When Is The Best Time To Release Your Music?

Releasing music can be a scary process. After pouring your heart and soul in crafting the perfect album, you want it to land with a splash, not a flop, and timing is key to success. Fortunately, there’s a formula which can help you figure out the ideal moment.

Guest post by James Shotwell of Haulix

Ignore anyone who claims to know the right time to release your music. Finding the perfect date involves more than calendars and educated guesses.

Whenever we discuss releasing music with artists, we first ask them to consider the reality of music promotion today. There are millions of artists vying for attention across a vast landscape of streaming platforms, blogs, influencers, and social media apps. Competition is at an all-time high, and no matter when you choose to release your music, there will be an unknown amount of musicians all over the world who are eyeing the same date.

It’s okay if you feel intimidated. Releasing music can be scary, regardless of the competition. Most musicians at every level of success feel that fear. It fuels an entire industry of influencers, insiders, and other so-called marketing gurus who make a living tell people the “secrets” to success. But the truth is that no one can tell you the perfect release date to release your music because no such date exists. Finding the right time for you is a formula, which we’re happy to share.

The first thing you need is the music. Is the single or album you’re hoping to release the best work you can create? Is it recorded, mixed, and mastered? Does it meet not only your standards for a quality release but that of your fans? Are you sure that you cannot produce a better version of the material you want to share, at least right now? If so, congrats! You’re one step closer to finding a release date.

The next thing you need is promotional materials. Like music, the need for this content is obvious, but many artists approach it in a manner that is detrimental to their upcoming release’s success. Instead of picking a date and rushing to meet that deadline, musicians should focus first on gathering the materials they need to maximize the impact of their release. Get the artwork, photos, videos, song clips, video teasers, scheduled social posts, email newsletter copy, and anything else you need ready before you announce a release date. Please make a list of everything you want for your promotional rollout and check off each item as you complete it. Then, place those materials in a folder, Dropbox, or Google Drive that you and the rest of your team can access at a moment’s notice.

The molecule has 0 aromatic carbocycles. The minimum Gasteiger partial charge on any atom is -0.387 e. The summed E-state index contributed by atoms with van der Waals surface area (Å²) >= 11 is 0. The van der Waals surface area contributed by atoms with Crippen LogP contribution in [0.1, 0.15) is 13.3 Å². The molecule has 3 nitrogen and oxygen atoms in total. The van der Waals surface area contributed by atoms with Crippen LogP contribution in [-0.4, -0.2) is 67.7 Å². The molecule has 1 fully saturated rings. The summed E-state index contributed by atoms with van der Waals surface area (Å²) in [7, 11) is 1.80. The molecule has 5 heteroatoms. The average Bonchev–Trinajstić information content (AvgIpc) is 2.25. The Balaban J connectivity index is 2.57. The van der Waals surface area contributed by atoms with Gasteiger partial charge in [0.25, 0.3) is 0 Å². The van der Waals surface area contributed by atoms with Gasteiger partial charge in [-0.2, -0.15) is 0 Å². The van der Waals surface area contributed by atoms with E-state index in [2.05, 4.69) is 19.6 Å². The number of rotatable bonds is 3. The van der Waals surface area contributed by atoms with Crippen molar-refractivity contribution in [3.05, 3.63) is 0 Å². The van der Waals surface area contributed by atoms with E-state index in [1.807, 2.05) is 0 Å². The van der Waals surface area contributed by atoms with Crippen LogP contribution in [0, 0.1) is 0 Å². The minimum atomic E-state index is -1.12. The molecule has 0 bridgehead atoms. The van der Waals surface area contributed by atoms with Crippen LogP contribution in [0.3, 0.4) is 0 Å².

Once you have these elements in place, finding a date is a matter of estimating how long you need to make as many people aware of your upcoming release. Massively successful artists like Ariana Grande, for example, can surprise their fans with extremely fast rollouts for new material because their audience is always demanding new work. Rising artists, however, often need more time to build momentum for a new song or record. Figuring out what amount of time works best for you is dependent on many factors, including the size of your audience, the number of promotional materials you have to share, and the goal of the release. A four to six-week rollout is normal. It is also about half the length of most campaigns from a decade ago. Audiences are increasingly distracted, so lengthy campaigns come with a risk of losing interest, but shorter campaigns may not turn enough heads. It would be best to find what works for you and the materials or plans you have to maximize engagement. It may take several releases to nail down your approach, but it’s worth the effort to get it right.

So, when is the right date? We can’t say! It’s different for everyone.

James Shotwell is the Director of Customer Engagement at Haulix and host of the company’s podcast, Inside Music. He is also a public speaker known for promoting careers in the entertainment industry, as well as an entertainment journalist with over a decade of experience. His bylines include Rolling Stone, Alternative Press, Substream Magazine, Nu Sound, and Under The Gun Review, among other popular outlets.

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